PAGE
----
The older lady waddles around a corner and spots the vaporetto approaching its stop. She is still quite a while away but doesn’t hurry, she just stares at the boat as she walks along. While I watch this scene from the front of the boat, I think to myself the old lady has resigned herself to taking the next one. Clearly, she knows better. The blond and bronzed youth who mans the comings and goings of the passengers slides the thick rope around the moorings, opens the gate, lets a small crowd in and then idly waits for the waddling lady, whom he knows. Actually, he knows at least one person at every stop.
You can tell who the Venetians are: they do not wear shorts or tennis shoes, they do not clutch maps or cameras, they don’t have a glazed look in their eyes and they speak in a pleasant and soft lilt. They patiently go about their business, walking over or around tourists inconveniently positioned at every turn and stay away from the streets bearing the yellow signs indicating where Piazza S. Marco or some other amenity is. It’s an easy enough secret worth learning. Venice is not that big that getting lost ever becomes a problem.
Getting lost is indeed a must. Crowds behave like sheep and the only way to avoid them is to cheat them by going just a few streets (or calli) behind where they are. I don’t need to see the Rialto bridge once again so I will just skirt around it, in the meander of intersecting streets where there is no one. It’s amazing – just nobody but a student here and there, hurrying to the Conservatory dragging a bassoon, a group of lawyers entering the courthouse, ladies with shopping bags. The other secret is that, if you are looking for a store that sells common wares other than masks, glass, prints or souvenirs, you also have to move away from S. Marco and enter Cannareggio or S. Polo where all kinds of charming or useful shops can be found.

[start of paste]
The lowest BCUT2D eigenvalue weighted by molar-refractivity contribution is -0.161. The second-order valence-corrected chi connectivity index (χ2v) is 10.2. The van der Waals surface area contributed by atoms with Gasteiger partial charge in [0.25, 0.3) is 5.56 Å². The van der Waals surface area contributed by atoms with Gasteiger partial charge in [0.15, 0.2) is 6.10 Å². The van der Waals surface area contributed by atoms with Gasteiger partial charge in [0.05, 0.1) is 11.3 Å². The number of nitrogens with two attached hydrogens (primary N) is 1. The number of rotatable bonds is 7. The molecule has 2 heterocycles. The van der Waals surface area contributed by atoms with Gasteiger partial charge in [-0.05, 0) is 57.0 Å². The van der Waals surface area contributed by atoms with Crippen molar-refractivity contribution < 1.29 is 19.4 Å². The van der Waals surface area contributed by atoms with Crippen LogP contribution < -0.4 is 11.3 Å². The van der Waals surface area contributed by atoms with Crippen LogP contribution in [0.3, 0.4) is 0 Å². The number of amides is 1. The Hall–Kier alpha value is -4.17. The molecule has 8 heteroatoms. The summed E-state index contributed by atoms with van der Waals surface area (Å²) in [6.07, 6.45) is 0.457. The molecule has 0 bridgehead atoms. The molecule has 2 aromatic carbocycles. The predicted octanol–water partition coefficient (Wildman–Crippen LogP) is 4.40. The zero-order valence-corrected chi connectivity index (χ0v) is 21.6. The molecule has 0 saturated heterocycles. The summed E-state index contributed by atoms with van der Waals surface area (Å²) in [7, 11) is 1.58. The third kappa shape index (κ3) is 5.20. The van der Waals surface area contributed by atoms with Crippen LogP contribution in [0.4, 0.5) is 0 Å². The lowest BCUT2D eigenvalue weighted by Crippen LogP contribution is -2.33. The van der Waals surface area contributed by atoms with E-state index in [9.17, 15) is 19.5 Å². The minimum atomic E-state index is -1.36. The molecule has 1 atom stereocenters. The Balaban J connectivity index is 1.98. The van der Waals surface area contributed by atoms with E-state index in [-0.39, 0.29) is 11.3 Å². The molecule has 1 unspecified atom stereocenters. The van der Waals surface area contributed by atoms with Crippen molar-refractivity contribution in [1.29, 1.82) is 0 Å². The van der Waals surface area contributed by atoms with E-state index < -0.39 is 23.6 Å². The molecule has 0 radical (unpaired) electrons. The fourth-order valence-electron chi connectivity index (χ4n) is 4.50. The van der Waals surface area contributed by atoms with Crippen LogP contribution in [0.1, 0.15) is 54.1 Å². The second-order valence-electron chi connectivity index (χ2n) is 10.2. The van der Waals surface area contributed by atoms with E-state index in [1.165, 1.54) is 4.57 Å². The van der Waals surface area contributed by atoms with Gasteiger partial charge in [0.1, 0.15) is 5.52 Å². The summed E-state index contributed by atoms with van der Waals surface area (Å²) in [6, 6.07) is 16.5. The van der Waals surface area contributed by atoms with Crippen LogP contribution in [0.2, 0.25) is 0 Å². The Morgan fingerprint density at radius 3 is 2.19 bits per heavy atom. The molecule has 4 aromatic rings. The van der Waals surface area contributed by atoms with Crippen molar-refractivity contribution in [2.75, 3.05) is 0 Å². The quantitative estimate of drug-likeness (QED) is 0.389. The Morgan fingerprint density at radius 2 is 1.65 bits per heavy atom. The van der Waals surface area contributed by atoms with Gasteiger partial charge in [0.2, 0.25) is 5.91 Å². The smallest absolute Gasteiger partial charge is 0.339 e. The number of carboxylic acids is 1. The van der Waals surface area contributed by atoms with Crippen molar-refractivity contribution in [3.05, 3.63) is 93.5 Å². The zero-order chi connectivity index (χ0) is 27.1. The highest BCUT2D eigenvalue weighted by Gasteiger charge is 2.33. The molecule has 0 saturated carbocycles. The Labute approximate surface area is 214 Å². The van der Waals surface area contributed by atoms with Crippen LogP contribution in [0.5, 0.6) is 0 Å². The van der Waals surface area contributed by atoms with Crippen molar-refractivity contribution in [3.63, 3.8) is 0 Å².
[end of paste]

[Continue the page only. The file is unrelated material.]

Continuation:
Unless you are accompanied by a Venetian, eating out can be a daunting prospect, even for fellow Italians. Thick menus are a no-no, not to mention restaurants that post pictures of the food. But that is a no brainer. Charming trattorias can be tricky too and it’s best to check the crowd and listen to their dialect before committing to a place. Or else, given the chance, eating at home is a safe bet. After buying fruit and vegetables from a stand in Campo S. Margherita and the rest at the always reliable Billa, I watch the sun plunge behind a sea of red roofs, all shades of pink reflected on my kitchen walls; a gondolier in the canal underneath intones “Volare” in a deep baritone – a bit postcard kitschy maybe but, as I learnt, as true to the city as any of the grittier parts. In the meantime, my pasta is ready.